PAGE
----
A GOP Senate Is Slip-Sliding Away: Countdown Day 40

FILE - In this Jan. 18, 2008, file photo, former Surgeon General Richard Carmona speaks during a news conference in Austin, T
FILE - In this Jan. 18, 2008, file photo, former Surgeon General Richard Carmona speaks during a news conference in Austin, Texas. Old political battles are resurfacing for former Carmona as he seeks to become Arizona’s next U.S. senator _ as a Democrat, not as a Republican. Carmona served four years as surgeon general under Republican President George W. Bush. (AP Photo/Harry Cabluck, file)

WASHINGTON -- You couldn't make up the impressive biography of Richard Carmona of Tucson, Ariz. Hollywood would never buy it. But Carmona is real -- and one reason why Republicans are losing what once looked like a good shot at retaking the U.S. Senate.

Carmona is a 62-year-old former Army officer of Puerto Rican descent, trauma doctor, SWAT team leader and U.S. surgeon general appointed by President George W. Bush. He was a political independent until a year ago, when he became a Democrat to compete for the U.S. Senate seat being vacated by retiring Republican Sen. Jon Kyl.

The seat was once thought to be a gimme for Kyl's GOP heir apparent, Rep. Jeff Flake, a Mormon and anti-government conservative from rural Arizona.

For that matter, the state was considered a gimme for GOP presidential nominee Mitt Romney, a Mormon and (newborn) anti-government conservative from Michigan, Massachusetts, Utah and California.

Now the Carmona-Flake race is considered a tossup, and President Barack Obama, though still behind, is slowly but noticeably gaining ground.

Carmona, who rose from a childhood of poverty and rough circumstances in New York City, has ads with footage of him rappelling from a helicopter to rescue a trauma victim, displaying his spiffy surgeon general's uniform, winning a "top cop" award and brandishing his SWAT team badge, plus testimony from fellow Vietnam combat vets.

As a Hispanic, he has also been able to appeal to the state's large Mexican community -- not always easy for non-Mexican Latinos.

Flake's severe brand of conservatism, with its emphasis on slashing budgets and traditional family values, plays well in the old Arizona that once elected Sen. Barry Goldwater, but not necessarily in the new one of former Rep. Gabrielle Giffords and, depending on his mood, Sen. John McCain.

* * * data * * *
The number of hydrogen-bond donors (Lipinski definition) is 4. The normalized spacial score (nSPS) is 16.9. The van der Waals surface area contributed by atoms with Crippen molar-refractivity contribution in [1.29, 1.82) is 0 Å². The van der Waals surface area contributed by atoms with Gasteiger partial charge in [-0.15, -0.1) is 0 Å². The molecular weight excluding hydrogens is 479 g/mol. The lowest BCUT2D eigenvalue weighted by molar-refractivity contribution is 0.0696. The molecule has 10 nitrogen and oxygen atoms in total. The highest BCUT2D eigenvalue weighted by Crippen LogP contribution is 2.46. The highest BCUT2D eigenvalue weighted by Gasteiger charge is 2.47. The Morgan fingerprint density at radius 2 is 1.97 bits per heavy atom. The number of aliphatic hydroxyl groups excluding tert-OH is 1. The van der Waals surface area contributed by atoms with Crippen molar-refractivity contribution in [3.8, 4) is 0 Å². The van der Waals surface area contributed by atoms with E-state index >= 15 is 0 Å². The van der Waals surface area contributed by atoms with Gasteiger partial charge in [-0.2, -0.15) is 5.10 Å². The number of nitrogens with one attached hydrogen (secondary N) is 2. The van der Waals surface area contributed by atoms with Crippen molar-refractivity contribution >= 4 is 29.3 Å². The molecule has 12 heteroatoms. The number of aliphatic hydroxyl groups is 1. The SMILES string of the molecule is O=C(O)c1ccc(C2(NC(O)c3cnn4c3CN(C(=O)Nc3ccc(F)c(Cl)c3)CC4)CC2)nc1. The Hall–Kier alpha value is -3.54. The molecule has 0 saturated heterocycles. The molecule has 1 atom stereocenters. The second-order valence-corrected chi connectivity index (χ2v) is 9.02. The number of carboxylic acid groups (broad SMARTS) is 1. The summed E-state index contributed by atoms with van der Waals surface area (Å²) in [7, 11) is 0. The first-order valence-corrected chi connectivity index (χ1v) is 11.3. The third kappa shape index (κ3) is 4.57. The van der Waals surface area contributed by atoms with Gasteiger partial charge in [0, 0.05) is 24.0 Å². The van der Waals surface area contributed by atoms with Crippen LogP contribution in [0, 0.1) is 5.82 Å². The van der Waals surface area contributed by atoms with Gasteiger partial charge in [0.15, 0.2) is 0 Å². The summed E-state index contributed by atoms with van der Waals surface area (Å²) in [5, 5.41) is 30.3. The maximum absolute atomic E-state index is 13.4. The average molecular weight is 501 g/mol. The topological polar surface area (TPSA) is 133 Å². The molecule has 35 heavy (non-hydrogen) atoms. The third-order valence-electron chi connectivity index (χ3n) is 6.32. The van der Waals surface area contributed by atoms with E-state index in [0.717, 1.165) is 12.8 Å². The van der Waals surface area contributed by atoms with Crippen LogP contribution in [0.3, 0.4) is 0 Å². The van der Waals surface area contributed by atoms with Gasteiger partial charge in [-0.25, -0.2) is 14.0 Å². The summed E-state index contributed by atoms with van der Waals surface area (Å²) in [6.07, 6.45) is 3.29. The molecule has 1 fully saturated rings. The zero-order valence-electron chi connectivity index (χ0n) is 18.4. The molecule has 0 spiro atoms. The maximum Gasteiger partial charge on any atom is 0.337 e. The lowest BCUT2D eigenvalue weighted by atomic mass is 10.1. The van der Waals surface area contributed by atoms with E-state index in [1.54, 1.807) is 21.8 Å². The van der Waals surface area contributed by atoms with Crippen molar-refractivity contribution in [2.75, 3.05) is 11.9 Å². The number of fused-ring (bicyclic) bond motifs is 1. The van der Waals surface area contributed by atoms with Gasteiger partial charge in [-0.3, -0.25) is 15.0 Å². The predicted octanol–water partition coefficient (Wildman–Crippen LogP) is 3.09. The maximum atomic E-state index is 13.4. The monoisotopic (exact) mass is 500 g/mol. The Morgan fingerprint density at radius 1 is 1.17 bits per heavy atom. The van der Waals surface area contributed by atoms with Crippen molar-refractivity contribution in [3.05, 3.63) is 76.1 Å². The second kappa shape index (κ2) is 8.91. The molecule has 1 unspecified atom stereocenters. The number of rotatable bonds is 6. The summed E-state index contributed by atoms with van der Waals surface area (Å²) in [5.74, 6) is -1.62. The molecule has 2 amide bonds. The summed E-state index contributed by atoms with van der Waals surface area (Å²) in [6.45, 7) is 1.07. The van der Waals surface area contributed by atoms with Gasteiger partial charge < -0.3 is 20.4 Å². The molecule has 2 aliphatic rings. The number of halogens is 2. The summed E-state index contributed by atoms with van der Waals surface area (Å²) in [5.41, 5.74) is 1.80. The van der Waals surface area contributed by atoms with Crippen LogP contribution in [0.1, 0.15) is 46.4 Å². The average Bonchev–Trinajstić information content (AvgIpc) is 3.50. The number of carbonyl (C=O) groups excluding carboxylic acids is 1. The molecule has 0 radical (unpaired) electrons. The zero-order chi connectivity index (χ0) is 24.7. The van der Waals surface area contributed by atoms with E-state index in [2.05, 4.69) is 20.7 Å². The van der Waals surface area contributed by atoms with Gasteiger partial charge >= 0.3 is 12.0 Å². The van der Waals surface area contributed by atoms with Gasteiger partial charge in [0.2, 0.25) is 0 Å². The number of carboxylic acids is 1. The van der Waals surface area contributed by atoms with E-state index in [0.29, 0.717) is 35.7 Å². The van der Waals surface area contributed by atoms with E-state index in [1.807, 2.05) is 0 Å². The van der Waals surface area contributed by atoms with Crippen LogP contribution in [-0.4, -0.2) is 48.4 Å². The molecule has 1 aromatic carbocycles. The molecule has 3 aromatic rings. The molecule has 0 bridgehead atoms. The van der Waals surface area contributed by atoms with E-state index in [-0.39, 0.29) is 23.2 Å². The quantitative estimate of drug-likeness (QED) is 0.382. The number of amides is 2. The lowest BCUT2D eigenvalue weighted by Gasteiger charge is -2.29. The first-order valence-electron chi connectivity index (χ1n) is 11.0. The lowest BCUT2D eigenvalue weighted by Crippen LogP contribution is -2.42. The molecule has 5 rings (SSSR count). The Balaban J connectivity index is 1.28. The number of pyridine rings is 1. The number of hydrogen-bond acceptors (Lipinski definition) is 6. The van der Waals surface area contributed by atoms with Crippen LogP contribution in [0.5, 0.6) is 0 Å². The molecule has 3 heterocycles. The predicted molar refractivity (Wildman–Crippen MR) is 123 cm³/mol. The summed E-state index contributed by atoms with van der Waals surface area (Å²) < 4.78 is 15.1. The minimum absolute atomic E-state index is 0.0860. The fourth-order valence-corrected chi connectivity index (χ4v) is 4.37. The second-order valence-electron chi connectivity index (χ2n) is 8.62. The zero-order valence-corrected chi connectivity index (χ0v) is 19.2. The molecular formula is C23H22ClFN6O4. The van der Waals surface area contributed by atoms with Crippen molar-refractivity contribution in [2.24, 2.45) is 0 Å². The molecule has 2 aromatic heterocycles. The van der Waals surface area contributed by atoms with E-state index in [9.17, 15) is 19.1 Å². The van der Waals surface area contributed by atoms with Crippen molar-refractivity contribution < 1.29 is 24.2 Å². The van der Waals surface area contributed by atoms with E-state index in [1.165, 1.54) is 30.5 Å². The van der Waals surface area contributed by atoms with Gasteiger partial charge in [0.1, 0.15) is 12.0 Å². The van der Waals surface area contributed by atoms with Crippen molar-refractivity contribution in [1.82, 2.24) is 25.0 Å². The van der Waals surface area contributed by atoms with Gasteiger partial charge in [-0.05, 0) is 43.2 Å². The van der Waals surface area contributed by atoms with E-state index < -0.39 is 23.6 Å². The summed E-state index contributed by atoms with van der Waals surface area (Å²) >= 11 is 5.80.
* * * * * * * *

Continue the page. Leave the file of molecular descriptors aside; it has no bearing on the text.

The changing numbers in Arizona look good on the larger Senate tote board, where the trend is clearly in the Democrats' favor. "At least for now, all the news in every race is moving in our direction," said Matt Canter, communications director for the Democratic Senatorial Campaign Committee.

As if to prove the point, the Karl Rove-founded American Crossroads just dumped $46.4 million into six Senate races (not including Arizona), at least one of which, Indiana, was originally thought to be safe for the GOP.

The Democrats narrowly control the Senate today, by a 51-47 margin, with two independents who vote with the Democrats for a working (or rather, filibuster-neutered) total of 53-47. Republicans had earlier talked big of winning a net of at least three seats. With a GOP presidential victory (and a tie-breaking vice presidential vote), that would give them control in 2013.

But the consensus estimate now is that the Democrats will emerge on election night with a 52-48 majority, not nearly enough to break the 60-vote grip of the filibuster, but enough to keep the chairmanships, command of the floor and control of other key Senate business.

What has happened to diminish Republican expectations?

For one, by common agreement, the Democrats recruited better candidates. Even Rove has admitted as much. And the Democrats, running scared, have tailored their own defenses in what they initially worried could be a wipeout kind of year.

"Individual candidates matter, and individual campaigns matter," said Canter.

The anti-government fervor of 2010, which the Tea Party generated and rode to power, is still out there, especially in the red states, but Democrats have had time to devise their counterattacks, state by state.

In Arizona, for example, Carmona is stressing his background as a disabled Vietnam veteran and doctor to attack the budget-cutting Flake as a threat to Veterans Affairs hospitals and veterans' health care in general. Arizona's population is heavy with military retirees.

It also turns out that super PACs may not be very good at getting the bang for their many bucks, because they're not tailoring their ads to the narrow issues in each state.

"In every state, it is the same," said Canter, ticking off the key words: Obama, liberal, bailout, Obamacare, $700 billion cut from Medicare. "I'm not saying that those aren't powerful themes. They are. But each Senate race is unique, and you have to be specific."

In Arizona, Carmona has yet to face the full Rove carpet-bombing. But don't be surprised to hear it start at any moment.

For Howard Fineman's full 2012 Countdown, click here.